Update (1:05 p.m. EST): The press conference is over.
Update (1:03 p.m. EST): "The size of our embassy, in terms of diplomats, is going to be comparable to other countries elsewhere in the world," Obama says of the diplomatic mission to Baghdad. But security personnel will be more.
Update (1:01 p.m. EST): Al-Maliki said he hopes Iraq can buy more fighter jets from the United States -- Obama said the country had already bought F-16s -- and said "both of us need each other, and need cooperation, especially in terms of chasing Al Qaeda."
Update (12:58 p.m. EST): Obama said the troop withdrawal marks the beginning of "normalization" of U.S.-Iraq relations, and said there would be no U.S. military bases there in future.
Update (12:54 p.m. EST): Asked whether the 2003 invasion of Iraq was a "dumb war," as he said in 2002, Obama said "history will judge the decision" to invade.
Update (12:50 p.m. EST): "We think a successful, democratic Iraq could be a model for the entire region," Obama said, referring to the "enormous investment of blood and treasure" by the U.S. in Iraq. He had earlier said the country's economy would grow faster than that of India or China over the next year as Iraq develops its oil resources.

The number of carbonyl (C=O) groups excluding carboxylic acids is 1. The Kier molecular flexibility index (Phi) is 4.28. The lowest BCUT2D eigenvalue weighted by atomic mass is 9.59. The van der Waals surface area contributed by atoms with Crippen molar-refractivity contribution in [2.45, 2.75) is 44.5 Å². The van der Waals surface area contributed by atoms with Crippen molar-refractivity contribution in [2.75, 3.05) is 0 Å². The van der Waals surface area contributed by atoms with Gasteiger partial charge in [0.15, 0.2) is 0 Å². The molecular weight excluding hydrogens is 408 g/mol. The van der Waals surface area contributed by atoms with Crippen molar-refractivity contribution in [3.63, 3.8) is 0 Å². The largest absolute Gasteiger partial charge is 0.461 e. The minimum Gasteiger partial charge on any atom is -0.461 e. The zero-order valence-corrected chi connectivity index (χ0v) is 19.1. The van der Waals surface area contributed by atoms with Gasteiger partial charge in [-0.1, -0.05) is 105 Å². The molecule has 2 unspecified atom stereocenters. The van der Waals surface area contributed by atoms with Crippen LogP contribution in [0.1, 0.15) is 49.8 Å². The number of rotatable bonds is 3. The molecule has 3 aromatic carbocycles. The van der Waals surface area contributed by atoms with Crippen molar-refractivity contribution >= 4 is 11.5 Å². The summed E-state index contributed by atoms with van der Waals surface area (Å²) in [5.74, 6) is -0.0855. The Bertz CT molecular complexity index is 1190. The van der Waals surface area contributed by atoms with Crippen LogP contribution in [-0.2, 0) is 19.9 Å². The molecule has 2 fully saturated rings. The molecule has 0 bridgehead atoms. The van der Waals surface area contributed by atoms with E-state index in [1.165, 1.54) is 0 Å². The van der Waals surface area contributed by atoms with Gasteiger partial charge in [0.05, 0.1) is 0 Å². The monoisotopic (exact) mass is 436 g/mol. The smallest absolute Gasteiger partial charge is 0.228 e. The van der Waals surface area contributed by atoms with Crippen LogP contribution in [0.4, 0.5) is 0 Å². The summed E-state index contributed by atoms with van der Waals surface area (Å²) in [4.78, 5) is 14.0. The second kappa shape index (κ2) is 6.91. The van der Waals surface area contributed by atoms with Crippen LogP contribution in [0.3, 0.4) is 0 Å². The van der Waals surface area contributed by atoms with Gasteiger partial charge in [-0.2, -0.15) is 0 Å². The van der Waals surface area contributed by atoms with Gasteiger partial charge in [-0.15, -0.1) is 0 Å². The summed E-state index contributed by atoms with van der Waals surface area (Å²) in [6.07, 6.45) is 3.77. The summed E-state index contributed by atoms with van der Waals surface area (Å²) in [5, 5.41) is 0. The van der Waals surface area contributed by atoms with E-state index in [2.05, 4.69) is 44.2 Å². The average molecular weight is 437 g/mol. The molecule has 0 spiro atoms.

Update (12:47 p.m. EST): Obama ackowledged "tactical differences" between Iraq and the United States in regards to Syria, where violent unrest has simmered for months. But Al-Maliki said Iraq would act in its own interest, not Iran's.
At a White House news conference on Monday, President Barack Obama appeared with Iraqi Prime Minister Nouri al-Maliki, announcing that, "after 9 years, our war in Iraq ends this month." The president stressed the importance of Iraq's sovereignty, saying, "Just as Iraq has pledged not to interfere in other nations, other nations have pledged not to interfere in Iraq," according to Reuters's Anthony De Rosa. Al-Maliki, for his part, also pledged not to take on "any missions that violate the sovereignty of others" on the same day NATO announced it was officially ending its training mission in Iraq. Maliki said Iraq "needs American experience and expertise" to help it exploit its resources, and said he hoped American companies would have "the largest role in increasing our wealth in the areas of oil and other resources as well." The press conference had been scheduled for 11:35 a.m., but got started late. You can see the question-and-answer period on the White House's live stream, below.
This article is from the archive of our partner The Wire.